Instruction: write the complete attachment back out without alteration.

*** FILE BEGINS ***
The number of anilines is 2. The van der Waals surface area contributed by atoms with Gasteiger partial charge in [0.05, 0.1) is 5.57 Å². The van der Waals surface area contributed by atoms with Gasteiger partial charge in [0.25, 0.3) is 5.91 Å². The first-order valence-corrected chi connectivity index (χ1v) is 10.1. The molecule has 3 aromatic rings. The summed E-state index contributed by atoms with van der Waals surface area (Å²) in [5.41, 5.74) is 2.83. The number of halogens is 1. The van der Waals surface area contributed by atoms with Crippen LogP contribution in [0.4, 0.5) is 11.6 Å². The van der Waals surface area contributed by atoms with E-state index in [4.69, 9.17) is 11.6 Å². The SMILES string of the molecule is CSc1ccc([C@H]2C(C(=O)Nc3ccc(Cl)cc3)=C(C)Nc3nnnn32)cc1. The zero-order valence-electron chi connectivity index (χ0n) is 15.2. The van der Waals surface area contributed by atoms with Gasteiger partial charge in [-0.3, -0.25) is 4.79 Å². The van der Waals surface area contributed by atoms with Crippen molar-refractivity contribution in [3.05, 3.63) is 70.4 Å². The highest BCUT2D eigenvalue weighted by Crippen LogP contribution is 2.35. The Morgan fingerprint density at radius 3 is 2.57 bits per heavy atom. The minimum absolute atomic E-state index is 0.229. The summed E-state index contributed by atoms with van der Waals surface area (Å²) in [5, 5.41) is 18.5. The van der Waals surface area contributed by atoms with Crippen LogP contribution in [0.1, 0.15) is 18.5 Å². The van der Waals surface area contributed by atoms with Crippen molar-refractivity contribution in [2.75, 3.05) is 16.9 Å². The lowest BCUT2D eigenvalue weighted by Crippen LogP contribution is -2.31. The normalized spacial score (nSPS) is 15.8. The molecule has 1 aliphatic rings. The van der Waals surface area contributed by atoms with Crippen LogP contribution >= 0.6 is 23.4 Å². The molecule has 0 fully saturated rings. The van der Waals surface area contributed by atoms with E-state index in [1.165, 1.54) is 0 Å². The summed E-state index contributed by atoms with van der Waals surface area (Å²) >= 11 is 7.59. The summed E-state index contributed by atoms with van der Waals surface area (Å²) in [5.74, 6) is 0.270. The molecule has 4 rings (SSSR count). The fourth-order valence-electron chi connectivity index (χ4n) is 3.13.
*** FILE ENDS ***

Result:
The number of anilines is 2. The van der Waals surface area contributed by atoms with Gasteiger partial charge in [0.05, 0.1) is 5.57 Å². The van der Waals surface area contributed by atoms with Gasteiger partial charge in [0.25, 0.3) is 5.91 Å². The first-order valence-corrected chi connectivity index (χ1v) is 10.1. The molecule has 3 aromatic rings. The summed E-state index contributed by atoms with van der Waals surface area (Å²) in [5.41, 5.74) is 2.83. The number of halogens is 1. The van der Waals surface area contributed by atoms with Crippen LogP contribution in [0.4, 0.5) is 11.6 Å². The van der Waals surface area contributed by atoms with E-state index in [4.69, 9.17) is 11.6 Å². The SMILES string of the molecule is CSc1ccc([C@H]2C(C(=O)Nc3ccc(Cl)cc3)=C(C)Nc3nnnn32)cc1. The zero-order valence-electron chi connectivity index (χ0n) is 15.2. The van der Waals surface area contributed by atoms with Gasteiger partial charge in [-0.3, -0.25) is 4.79 Å². The van der Waals surface area contributed by atoms with Crippen molar-refractivity contribution in [3.05, 3.63) is 70.4 Å². The highest BCUT2D eigenvalue weighted by Crippen LogP contribution is 2.35. The Morgan fingerprint density at radius 3 is 2.57 bits per heavy atom. The minimum absolute atomic E-state index is 0.229. The summed E-state index contributed by atoms with van der Waals surface area (Å²) in [5, 5.41) is 18.5. The van der Waals surface area contributed by atoms with Crippen LogP contribution in [0.1, 0.15) is 18.5 Å². The van der Waals surface area contributed by atoms with Crippen molar-refractivity contribution in [2.75, 3.05) is 16.9 Å². The lowest BCUT2D eigenvalue weighted by Crippen LogP contribution is -2.31. The normalized spacial score (nSPS) is 15.8. The molecule has 1 aliphatic rings. The van der Waals surface area contributed by atoms with Crippen LogP contribution >= 0.6 is 23.4 Å². The molecule has 0 fully saturated rings. The van der Waals surface area contributed by atoms with E-state index in [1.165, 1.54) is 0 Å². The summed E-state index contributed by atoms with van der Waals surface area (Å²) >= 11 is 7.59. The summed E-state index contributed by atoms with van der Waals surface area (Å²) in [5.74, 6) is 0.270. The molecule has 4 rings (SSSR count). The fourth-order valence-electron chi connectivity index (χ4n) is 3.13.